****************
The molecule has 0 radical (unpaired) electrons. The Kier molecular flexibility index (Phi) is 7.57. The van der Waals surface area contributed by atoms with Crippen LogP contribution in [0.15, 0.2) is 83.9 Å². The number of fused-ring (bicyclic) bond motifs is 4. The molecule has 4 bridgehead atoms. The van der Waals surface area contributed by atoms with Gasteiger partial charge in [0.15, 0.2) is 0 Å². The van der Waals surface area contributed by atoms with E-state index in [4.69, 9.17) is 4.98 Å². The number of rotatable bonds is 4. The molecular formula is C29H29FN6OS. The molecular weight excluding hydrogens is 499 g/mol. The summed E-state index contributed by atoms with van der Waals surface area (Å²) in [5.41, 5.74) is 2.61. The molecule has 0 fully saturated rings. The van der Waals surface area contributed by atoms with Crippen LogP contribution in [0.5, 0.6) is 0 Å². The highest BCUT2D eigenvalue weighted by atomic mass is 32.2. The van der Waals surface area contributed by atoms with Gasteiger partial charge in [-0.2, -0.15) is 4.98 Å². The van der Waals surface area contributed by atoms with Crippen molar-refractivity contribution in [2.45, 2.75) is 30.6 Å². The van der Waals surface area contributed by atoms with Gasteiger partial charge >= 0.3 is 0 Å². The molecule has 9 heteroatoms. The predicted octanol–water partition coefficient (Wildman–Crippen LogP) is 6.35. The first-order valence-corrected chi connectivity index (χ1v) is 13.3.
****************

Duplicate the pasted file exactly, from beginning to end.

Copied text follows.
The molecule has 0 radical (unpaired) electrons. The Kier molecular flexibility index (Phi) is 7.57. The van der Waals surface area contributed by atoms with Crippen LogP contribution in [0.15, 0.2) is 83.9 Å². The number of fused-ring (bicyclic) bond motifs is 4. The molecule has 4 bridgehead atoms. The van der Waals surface area contributed by atoms with Gasteiger partial charge in [0.15, 0.2) is 0 Å². The van der Waals surface area contributed by atoms with E-state index in [4.69, 9.17) is 4.98 Å². The number of rotatable bonds is 4. The molecular formula is C29H29FN6OS. The molecular weight excluding hydrogens is 499 g/mol. The summed E-state index contributed by atoms with van der Waals surface area (Å²) in [5.41, 5.74) is 2.61. The molecule has 0 fully saturated rings. The van der Waals surface area contributed by atoms with Crippen LogP contribution in [0.5, 0.6) is 0 Å². The highest BCUT2D eigenvalue weighted by atomic mass is 32.2. The van der Waals surface area contributed by atoms with Gasteiger partial charge in [-0.2, -0.15) is 4.98 Å². The van der Waals surface area contributed by atoms with Crippen molar-refractivity contribution in [2.45, 2.75) is 30.6 Å². The van der Waals surface area contributed by atoms with Gasteiger partial charge >= 0.3 is 0 Å². The molecule has 9 heteroatoms. The predicted octanol–water partition coefficient (Wildman–Crippen LogP) is 6.35. The first-order valence-corrected chi connectivity index (χ1v) is 13.3.